Mining, retail require hardest work - study
Mining and retail are the two jobs you are likely to work the hardest at in South Africa‚ according to a composite review of professions around the world.
The Organisation for Economic Cooperation Development says of the almost 50 countries sampled‚ South Africa came out as the fifth hardest working country with workers spending an average of 43.3 hours per week on the job.
Looking only at jobs in the formal sectors‚ the OECD found the mining industry to be in the lead with workers putting in an average of 45.3 hours per week.
TimesLIVE spoke to Desire Mokoena‚ a mine production planner from Mpumalanga who said mineworkers‚ particularly those in production‚ worked 12 hour shifts‚ mostly six days a week.
Sharing her perspective from a woman in mining‚ Mokoena said while the career could be rewarding‚ it was not always conducive for women.
She gave an example of sanitation for women working underground‚ concerns about personal safety‚ and the physicality of the work.
"As you advance forward [in the mine] you leave the toilets behind. As a woman‚ what are the chances of me having to go back to the [entrance] far away to walk to the bathrooms? It is not safe anymore. There are illegal miners underground so anything can happen. So normally the women would find a corner at the pillars and just relieve themselves… It is dark‚ no one can see you‚ but it is unhygienic‚" she said‚ adding that there were no breaks in between the shifts.
Ten hours were spent on labour while the other two hours were spent travelling to and from the operations site underground.
"Underground‚ a lot of things need manpower. You pull cables‚ get onto a high machine and remember‚ the ground is not level. They say it’s uncomfortable for women. Other women end up having back problems because of such things‚" she added.
According to the OECD‚ wholesale and retail came in second with workers clocking in an average of 44.7 hours‚ followed by finance and business services at 43.7 and transport and communication at 43.6 hours.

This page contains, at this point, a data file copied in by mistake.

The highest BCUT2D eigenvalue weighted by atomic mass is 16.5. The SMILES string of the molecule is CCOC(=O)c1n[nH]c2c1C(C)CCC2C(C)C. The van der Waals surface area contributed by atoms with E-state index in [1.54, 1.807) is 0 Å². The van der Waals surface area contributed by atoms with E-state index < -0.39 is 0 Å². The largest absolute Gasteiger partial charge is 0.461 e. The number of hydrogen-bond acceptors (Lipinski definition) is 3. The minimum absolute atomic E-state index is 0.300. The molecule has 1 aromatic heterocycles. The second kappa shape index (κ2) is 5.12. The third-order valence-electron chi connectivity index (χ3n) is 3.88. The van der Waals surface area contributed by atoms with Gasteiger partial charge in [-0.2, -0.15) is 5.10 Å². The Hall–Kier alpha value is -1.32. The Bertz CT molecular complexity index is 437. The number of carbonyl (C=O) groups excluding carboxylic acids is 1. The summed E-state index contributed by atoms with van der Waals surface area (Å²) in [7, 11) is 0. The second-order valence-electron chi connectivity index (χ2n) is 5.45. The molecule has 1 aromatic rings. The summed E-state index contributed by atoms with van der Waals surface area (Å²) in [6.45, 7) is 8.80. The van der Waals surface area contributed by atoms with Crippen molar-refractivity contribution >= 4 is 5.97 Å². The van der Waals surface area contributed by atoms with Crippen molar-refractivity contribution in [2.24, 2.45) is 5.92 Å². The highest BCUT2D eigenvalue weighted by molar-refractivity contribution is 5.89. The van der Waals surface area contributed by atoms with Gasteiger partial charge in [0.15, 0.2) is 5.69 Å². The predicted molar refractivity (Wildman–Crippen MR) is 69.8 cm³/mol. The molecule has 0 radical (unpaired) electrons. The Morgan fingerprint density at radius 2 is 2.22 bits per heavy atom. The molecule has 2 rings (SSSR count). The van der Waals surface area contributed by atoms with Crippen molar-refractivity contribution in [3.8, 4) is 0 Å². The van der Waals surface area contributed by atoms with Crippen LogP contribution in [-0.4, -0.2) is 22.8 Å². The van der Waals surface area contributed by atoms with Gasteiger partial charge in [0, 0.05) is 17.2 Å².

TimesLIVE spoke to Lily Kok who has years of retail experience.
"Retail is one of the easiest industries to get into after matric‚" said Kok‚ a beauty consultant employed by a leading retailer in Sunninghill.
"When you're looking for a job‚ in most cases‚ retail would be the first to welcome you into the working field. So I think that's the first option that people go for‚" she said.
With a six day work week‚ averaging eight hours per day‚ Kok spends about 48 hours a week at work. Most of these hours are spent on her feet.
"The only rewarding thing I would say‚ is seeing your customers happy and pleased with the service you have given them‚" she said‚ suggesting that there was not a lot of financial gain that came with the job.
The OECD said nearly 12 percent of the South African workforce spent more than 60 hours per week on the job. This despite the fact that South Africa’s labour laws prohibit more than 45 hours per week and no more than 10 hours in overtime.
Quoting reseach from the Stellenbosch University's Bereau for Economic Research‚ the OECD said men worked the hardest.
"South Africa’s hardest workers are black men younger than 45 in a semi-skilled occupation and lucky enough to have a permanent job in a country with high unemployment‚" it said.
The study said women were more likely to work shorter hours‚ because they “tend to be more educated and work in the professional sector.”
But knocking off from work does not necessarily mean it is over for the day.
For many women‚ leaving work means the beginning of another task - housekeeping.
"South African women without a housekeeper spend 183 minutes per day on housework‚ as opposed to 75 minutes for men. Women living with children also spent an average of 87 minutes per day taking care of them‚ compared to men‚ who spent seven minutes‚" the OECD said.
Working hours were shorter in more economically thriving provinces in the country such as Gauteng and the Western Cape.
These provinces had a high concentration of highly skilled workers.
"The average working hours in these more affluent provinces is affected by migration from other provinces. The Eastern Cape also had some of the lowest working hours‚ but that was because so few people had permanent employment in the impoverished province‚” said the OECD.